6. Keep testing what type of story works best for you

For their website, Rijksmuseum makes lists like ten cats in paintings or, relating to current exhibitions, compares the artists like Rembrandt and Velázquez. These interesting fun facts grab the attention and are easy to remember. Within a text we can experiment with what works best: a question or a statement? Posing a question if something is at stake works well with a personal story. These little twists in copywriting you can easily test on social media. It gives you much more freedom to try out what kind of copywriting works or doesn’t work.

In an online text you can make stronger statements, like “Millet was Van Gogh’s painter father”. Even if it’s not completely true, it’s powerful, and we can explain later why it’s not true. 

See what works for you. Once we had an idea that instead of Vincent we could focus on his brother, Theo. What is it like to have a brother like Vincent? It would provide a very different approach to Vincent, but the education department said we can’t fact-check it so it’s a nice idea for a fictional book, but not for a museum site. We’re in close collaboration with the education department to see the limits how far we can go. 



7. Everything can be an inspiration

On social media, we have a theme every month,  such as colours Vincent used or nighttime or mental health. There’s a kick-off brainstorming where people from the different departments come together and share their ideas. For example, there’s a film that’s out now or there is a new book that’s connected to the topic, and the social media manager collects these ideas.


8. Measure the impact

Discussion on what we publish is based on facts and not on opinions. We evaluate the results, analyse what the best story or post was. All tweaks in the text are there for a reason. I know that colourful posts always work best, but there have to be serious topics, too.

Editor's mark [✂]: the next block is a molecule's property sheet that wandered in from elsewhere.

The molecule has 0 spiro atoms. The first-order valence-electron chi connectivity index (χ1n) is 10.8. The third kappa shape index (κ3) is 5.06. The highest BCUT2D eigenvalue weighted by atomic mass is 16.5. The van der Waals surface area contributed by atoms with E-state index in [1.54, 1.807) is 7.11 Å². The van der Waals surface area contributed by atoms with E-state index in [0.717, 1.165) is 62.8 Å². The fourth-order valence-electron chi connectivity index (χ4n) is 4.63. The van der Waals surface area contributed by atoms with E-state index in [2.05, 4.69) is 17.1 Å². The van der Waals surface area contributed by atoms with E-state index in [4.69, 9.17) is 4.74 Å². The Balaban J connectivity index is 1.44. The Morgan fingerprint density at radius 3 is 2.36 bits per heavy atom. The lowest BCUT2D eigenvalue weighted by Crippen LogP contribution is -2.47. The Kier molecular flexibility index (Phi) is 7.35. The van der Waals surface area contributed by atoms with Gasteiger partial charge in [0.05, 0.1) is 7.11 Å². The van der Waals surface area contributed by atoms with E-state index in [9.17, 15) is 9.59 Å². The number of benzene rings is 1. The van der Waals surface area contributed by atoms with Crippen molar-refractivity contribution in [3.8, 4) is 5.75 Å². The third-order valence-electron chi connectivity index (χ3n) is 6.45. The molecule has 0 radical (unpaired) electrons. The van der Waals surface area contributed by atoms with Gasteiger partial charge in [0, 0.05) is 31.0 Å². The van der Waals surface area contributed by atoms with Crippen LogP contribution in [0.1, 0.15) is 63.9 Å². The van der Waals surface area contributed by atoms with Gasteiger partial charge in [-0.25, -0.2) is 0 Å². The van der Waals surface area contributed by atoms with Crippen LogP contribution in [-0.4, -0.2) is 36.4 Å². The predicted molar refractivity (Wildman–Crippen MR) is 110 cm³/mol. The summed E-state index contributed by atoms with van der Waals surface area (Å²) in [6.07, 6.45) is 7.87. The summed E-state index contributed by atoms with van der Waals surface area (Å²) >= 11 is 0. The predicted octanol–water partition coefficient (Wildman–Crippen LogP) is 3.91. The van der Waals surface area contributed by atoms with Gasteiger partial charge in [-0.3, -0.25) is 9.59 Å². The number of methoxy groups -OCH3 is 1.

9. Keep it friendly

Social media’s tone is about fun, it’s joyful and more direct so when visitors come to the website, we don’t want a raw landing with facts and data. Therefore, we use a tone of voice that, with its directness and human focus, keeps people in the same mood, the same visitor journey. We have freedom in picking writing style, but facts are always checked by the education department.


10. Start with what you have

Writing is a powerful tool and luckily, you don’t need a big budget to do it. It can also be very simple. We’re lucky to know enough about van Gogh’s dreams and fears, as he wrote a lot of letters to his brother. There are artists we don’t know so much about, but there are ways to come around it in storytelling. For example, you can create a character that asks various questions about their lives. There isn’t one way forward


11. Cooperate with other colleagues

Our work is about constant collaboration. What we write is always checked by the education department, and on the other hand, if another department needs help for example with its newsletter, we know the tweaks that can make it more enjoyable and more likely to be read. All of us have our own field of competence and we all want the same: to help people discover van Gogh’s art, so we cooperate. 


12. Museum stories are important

In the era of fake news and limited access to information outside our bubble, museums tell stories that are authentic and historically accurate. It’s a great chance to be out there in the online space, if we use these means well, we have a chance to be a reliable source of information. As a kid, I was a fan of Pocahontas’s story. It was only a couple of years ago that I learnt what the truth is and I was shocked. She had such a horrible life which the Disney story disregards.

We all have stories like Disney has, but ours are true. We have a reason to be here.